Illinois reports 117 more COVID-19 deaths, 6,642 new cases
Saying she was taking the COVID-19 vaccine in hopes she could soon hug her mother again, Illinois Department of Public Health Director Ngozi Ezike received her first dose today at a Cook County Public Health Department clinic.
"I waited to let my physician colleagues and other health care workers receive the vaccine first because they did have a higher risk of getting infected by going into the hospital every day; going into the clinic every day where they were taking care of people with known COVID and suspected COVID diagnoses," Ezike said before receiving the shot. "But we all now know hundreds, if not now thousands, of individuals that didn't end up in a hospital, that don't work in a hospital and also contracted this deadly virus."
An emotional Ezike said she was taking the vaccine for her family's well-being and to eventually again hug her mother, whom she hasn't been able to embrace since her father's funeral in February. She also urged others to be inoculated as well when the vaccine is made available to them.
"I can't wait until we have enough for every single person so we can put this nightmare behind us," she said.
IDPH officials announced today that 117 more Illinois residents have died from COVID-19, while 6,642 new cases were diagnosed.
That brings the state's death toll from the respiratory disease to 17,743, while 1,040,168 residents of the state have been infected throughout the pandemic.
The state's seven-day average case positivity rate is at 7.5%, the fourth straight day it has declined. The rate is used to determine the level of spread throughout a specific population, and health officials use a seven-day average to smooth out any daily anomalies in new cases and test results.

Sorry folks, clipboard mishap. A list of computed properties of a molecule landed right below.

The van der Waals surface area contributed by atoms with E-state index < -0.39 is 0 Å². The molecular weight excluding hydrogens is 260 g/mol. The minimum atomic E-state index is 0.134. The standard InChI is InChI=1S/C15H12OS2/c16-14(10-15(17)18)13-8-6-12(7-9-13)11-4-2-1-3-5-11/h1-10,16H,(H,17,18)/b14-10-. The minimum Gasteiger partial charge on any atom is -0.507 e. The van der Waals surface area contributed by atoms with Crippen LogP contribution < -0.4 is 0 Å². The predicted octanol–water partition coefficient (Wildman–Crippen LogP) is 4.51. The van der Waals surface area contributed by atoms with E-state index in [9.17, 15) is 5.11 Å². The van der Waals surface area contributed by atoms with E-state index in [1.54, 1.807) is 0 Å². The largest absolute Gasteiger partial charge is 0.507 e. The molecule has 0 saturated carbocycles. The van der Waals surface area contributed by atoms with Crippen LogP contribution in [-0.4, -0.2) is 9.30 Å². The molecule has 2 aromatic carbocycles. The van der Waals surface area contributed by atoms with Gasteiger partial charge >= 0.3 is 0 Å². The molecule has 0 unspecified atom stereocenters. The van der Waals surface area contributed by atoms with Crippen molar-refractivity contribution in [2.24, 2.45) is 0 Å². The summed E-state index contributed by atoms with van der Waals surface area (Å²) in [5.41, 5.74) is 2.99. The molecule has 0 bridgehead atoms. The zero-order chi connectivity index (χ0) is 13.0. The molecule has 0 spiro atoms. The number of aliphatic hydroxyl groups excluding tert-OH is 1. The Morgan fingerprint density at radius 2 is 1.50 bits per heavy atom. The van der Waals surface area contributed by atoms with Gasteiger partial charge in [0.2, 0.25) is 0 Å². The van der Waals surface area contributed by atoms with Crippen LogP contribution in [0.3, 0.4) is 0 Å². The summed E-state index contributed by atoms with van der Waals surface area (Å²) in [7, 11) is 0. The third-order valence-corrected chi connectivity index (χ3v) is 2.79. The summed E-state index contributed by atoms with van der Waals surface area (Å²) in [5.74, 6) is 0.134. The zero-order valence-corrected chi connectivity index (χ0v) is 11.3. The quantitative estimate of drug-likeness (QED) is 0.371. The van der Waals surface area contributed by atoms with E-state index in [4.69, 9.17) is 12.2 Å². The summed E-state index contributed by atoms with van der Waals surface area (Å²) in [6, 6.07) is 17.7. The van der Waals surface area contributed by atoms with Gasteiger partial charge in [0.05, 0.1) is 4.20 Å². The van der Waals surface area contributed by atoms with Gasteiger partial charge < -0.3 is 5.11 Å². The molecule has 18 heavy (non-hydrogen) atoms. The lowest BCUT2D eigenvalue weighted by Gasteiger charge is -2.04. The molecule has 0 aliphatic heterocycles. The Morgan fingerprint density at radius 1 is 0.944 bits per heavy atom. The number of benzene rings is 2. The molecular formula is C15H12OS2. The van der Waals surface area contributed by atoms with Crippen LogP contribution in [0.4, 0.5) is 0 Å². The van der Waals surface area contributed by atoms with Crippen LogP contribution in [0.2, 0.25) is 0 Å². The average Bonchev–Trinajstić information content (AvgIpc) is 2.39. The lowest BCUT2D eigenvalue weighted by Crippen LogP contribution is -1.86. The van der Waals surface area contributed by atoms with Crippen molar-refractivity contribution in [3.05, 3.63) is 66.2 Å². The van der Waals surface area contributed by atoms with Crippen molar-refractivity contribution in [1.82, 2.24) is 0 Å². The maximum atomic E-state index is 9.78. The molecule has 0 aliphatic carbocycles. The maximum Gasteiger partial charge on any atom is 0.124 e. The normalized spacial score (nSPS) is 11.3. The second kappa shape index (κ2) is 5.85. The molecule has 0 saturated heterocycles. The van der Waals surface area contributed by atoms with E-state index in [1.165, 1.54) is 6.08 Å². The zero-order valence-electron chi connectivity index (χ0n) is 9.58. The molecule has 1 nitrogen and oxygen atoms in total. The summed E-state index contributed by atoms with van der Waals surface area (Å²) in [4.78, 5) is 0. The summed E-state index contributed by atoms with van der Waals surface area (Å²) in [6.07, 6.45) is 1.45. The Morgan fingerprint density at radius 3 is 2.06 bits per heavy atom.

For the second day in a row, the state is averaging fewer new cases of the virus, based on a seven-day average as well. IDPH figures show the state is averaging 6,921 new cases a day over the past week. That figure had been on the rise since just after Christmas, peaking Sunday at an average of 6,990 new cases a day.
Throughout the state, 3,553 patients are hospitalized with the virus, and 757 are in intensive care, according to IDPH records. The hospitalization figures are increasing slightly for two consecutive days, which was expected after the state experienced the rise in cases beginning a couple weeks ago. That's because hospitalizations are a lagging indicator, which means it can take a week or two before new cases of the virus result in hospitalizations, medical experts have said throughout the pandemic.
The U.S. Centers for Disease Control and Prevention reports on its vaccine distribution tracking website covid.cdc.gov, that Illinois has received 903,000 doses of the vaccine and the most recent figures show 347,005 people have received at least one dose of the two-dose vaccines.
Currently, residents and workers of long-term care facilities are eligible for vaccination, as well as hospital workers and other health care professionals, such as Ezike.
Ezike's inoculation took about six minutes to perform. Before taking the shot, patients must acknowledge they understand the risk of possible side effects, which takes about two minutes to go through. Then, patients are asked a series of questions about their medical history, which takes about two minutes more. An additional two minutes is needed to prep the vaccine and needle for injection and sterilize the patient's arm.
In a moment of levity at Ezike's inoculation, after acknowledging she was aware of the side effects and answering the medical history questions, the IDPH director joked, "Now do I get to kiss the vaccine?"
Ezike will receive her second vaccine dose in 21 days. She noted Monday that roughly 12,000 people who were inoculated with their first dose three weeks ago have received the second dose. She is hopeful those who might be skeptical of the vaccine will see how well those who were vaccinated are doing and get inoculated as well.
"You will continue to see people who have gotten their doses and are doing well, and I hope that will help move that needle, pun intended," Ezike said.